BELL Patrick Thomas Clark (Paddy)

About Paddy Bell

Paddy Bell was born in Bailisborough, Cavan, Ireland, the son of James and Mary Eleanor Clark Bell. Paddy served in the Irish Fusiliers before emigrating to Australia.

Broome Connection

Paddy appears in Broome’s records as a labourer on the electoral roll from 1913-1917.

The SS Ascanius leaving Perth in June 1915

War Service

Paddy enrolled for the AIF in February 1915, and travelled south to Blackboy Hill Camp. He was assigned to the 28th Battalion, B Company which left for Alexandria aboard the Ascanius on the 29th June 1915. The battalion was shipped to Gallipoli to join the Mediterranean Expeditionary Forces in September. Paddy received a commission in November and was promoted to a 2nd Lieutenant. The battalion returned to Alexandria after the Gallipoli evacuation in January. In March 1916 the battalion was on the move once again, this time to Marseilles to join the British Expeditionary Forces. In June Paddy received a second promotion to Lieutenant.

Pozières : The Battle of the Somme

In July 1916 the 28th Battalion, as part of the 2nd Division was involved in a series of attacks aimed at the capture of key German positions and the wearing down of the enemy. By the 23rd July the 1st & 2nd Division had been successful in capturing the Pozières village despite almost continuous artillery fire and repeated German counter-attacks. A further push to take Pozières heights was planned for the 29th July but the Germans were ready and the attack failed at a cost of 3,500 Australian casualties, including six men from Broome.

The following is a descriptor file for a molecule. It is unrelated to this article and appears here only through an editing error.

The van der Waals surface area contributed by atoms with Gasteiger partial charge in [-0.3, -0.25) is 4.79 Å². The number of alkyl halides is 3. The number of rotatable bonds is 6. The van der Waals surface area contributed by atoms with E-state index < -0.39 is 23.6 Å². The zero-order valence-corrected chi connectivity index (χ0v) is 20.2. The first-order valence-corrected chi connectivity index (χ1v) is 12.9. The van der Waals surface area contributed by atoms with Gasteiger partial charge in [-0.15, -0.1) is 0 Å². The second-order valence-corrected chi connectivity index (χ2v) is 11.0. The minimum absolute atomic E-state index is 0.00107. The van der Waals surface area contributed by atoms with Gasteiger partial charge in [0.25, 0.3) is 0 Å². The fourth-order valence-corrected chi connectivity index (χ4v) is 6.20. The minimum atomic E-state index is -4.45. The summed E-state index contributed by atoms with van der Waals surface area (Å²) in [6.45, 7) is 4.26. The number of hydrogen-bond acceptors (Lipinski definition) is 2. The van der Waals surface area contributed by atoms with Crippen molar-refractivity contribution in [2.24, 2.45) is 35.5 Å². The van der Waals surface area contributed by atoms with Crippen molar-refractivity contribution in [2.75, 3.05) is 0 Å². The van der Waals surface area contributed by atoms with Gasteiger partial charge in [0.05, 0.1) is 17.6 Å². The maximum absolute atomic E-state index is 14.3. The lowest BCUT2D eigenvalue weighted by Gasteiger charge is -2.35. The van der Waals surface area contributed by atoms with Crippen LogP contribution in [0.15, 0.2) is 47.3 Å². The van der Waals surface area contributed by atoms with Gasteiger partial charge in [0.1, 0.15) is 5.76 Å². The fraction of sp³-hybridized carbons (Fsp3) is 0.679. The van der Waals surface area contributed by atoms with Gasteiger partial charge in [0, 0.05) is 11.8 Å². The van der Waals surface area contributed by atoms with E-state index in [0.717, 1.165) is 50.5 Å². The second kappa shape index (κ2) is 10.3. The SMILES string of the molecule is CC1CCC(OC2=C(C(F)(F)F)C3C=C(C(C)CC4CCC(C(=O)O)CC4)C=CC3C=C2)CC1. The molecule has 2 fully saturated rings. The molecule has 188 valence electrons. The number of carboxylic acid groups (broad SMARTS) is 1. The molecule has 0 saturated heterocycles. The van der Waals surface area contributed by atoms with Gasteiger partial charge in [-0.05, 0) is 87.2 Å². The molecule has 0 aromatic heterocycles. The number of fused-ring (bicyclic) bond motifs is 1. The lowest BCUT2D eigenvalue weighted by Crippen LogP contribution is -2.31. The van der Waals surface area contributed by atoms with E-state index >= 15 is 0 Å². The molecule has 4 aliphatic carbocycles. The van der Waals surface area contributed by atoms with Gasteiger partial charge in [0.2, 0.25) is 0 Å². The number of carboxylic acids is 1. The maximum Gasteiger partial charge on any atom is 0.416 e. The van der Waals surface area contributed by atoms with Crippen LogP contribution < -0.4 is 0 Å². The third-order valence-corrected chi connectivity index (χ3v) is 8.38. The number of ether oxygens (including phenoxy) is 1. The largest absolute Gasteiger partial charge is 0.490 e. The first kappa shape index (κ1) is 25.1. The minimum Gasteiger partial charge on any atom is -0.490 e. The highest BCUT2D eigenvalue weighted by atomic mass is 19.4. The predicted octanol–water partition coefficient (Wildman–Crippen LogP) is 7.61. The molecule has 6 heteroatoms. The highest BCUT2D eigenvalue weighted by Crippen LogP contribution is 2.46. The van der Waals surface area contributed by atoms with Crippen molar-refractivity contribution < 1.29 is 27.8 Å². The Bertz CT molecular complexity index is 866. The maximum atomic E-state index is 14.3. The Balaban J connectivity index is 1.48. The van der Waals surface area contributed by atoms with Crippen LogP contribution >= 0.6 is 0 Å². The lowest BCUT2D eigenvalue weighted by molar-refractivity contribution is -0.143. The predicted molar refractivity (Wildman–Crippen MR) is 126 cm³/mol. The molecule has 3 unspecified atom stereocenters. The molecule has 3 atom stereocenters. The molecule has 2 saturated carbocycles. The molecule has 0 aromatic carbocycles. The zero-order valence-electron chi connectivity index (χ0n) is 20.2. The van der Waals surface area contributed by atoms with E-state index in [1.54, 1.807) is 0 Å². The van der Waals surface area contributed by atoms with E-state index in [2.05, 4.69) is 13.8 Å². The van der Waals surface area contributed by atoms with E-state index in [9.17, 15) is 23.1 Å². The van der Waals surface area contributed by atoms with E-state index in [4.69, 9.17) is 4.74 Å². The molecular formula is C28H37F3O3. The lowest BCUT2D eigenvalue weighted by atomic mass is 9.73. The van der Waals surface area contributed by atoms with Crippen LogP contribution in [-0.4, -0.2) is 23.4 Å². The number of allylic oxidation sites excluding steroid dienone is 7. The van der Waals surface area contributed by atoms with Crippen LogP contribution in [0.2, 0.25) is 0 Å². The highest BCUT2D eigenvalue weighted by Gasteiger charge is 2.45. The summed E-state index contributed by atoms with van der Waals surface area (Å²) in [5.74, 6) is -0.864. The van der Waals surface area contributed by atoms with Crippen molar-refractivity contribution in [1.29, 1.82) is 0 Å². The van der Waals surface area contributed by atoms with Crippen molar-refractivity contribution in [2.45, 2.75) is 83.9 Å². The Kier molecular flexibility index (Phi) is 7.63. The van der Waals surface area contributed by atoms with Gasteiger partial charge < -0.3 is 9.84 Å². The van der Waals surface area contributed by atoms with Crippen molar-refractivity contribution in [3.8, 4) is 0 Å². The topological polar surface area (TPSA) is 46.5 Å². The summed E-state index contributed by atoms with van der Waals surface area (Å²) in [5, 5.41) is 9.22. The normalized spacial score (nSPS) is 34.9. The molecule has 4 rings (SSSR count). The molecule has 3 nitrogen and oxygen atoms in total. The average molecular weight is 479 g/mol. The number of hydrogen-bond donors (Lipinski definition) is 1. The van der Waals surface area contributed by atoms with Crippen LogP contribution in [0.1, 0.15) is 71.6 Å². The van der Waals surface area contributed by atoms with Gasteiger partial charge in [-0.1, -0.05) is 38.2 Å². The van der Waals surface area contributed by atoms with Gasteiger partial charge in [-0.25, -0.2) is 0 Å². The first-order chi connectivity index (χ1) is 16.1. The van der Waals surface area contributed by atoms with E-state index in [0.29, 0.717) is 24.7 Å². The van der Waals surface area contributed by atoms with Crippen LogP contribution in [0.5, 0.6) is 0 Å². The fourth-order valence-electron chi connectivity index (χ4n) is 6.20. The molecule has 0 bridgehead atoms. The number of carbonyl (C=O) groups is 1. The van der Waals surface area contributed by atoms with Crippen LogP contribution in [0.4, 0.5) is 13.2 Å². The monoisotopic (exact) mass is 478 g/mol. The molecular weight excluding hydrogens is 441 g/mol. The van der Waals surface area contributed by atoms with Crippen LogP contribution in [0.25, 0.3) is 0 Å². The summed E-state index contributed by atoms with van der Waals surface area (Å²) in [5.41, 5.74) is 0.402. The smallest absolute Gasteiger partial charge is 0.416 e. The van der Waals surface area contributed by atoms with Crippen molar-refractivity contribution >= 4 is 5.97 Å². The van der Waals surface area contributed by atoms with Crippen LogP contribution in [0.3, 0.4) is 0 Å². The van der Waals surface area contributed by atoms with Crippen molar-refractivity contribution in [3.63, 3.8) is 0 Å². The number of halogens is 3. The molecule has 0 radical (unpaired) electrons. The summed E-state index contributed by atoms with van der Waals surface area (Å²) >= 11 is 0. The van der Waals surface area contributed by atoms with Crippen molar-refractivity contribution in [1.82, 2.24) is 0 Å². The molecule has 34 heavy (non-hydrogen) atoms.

We made a charge on the night of Friday July 28th soon after midnight. The various companies went over in a wave. The Germans opened tremendous fire on us with artillery trench mortar, machine gun and every conceivable form of weapon. The men were falling in all directions.

Paddy’s popularity among his comrades is evident in his Red Cross Reports.

At Pozieres he was killed by a shell just at the barbed wire of German trenches, we all got caught there, the ground was all cut about after we bombarded the ground for four days – he was our officer – a bonzer officer – one of the best.Baker #1509, Red Cross Report

I was told by men near that Lieut. Bell was killed going over the top. All knew he was killed, all commenting on his death because he was such a nice Lieutenant. Very popular with the men – he had been promoted by the ranksMills #472, Red Cross Report

Enlistment Details

Newspaper Articles

Other Online Resources

View Patrick Bell at the National Archives of Australia
View Patrick Bell at the Australian War Memorial
View Australian Red Cross Wounded & Missing Files

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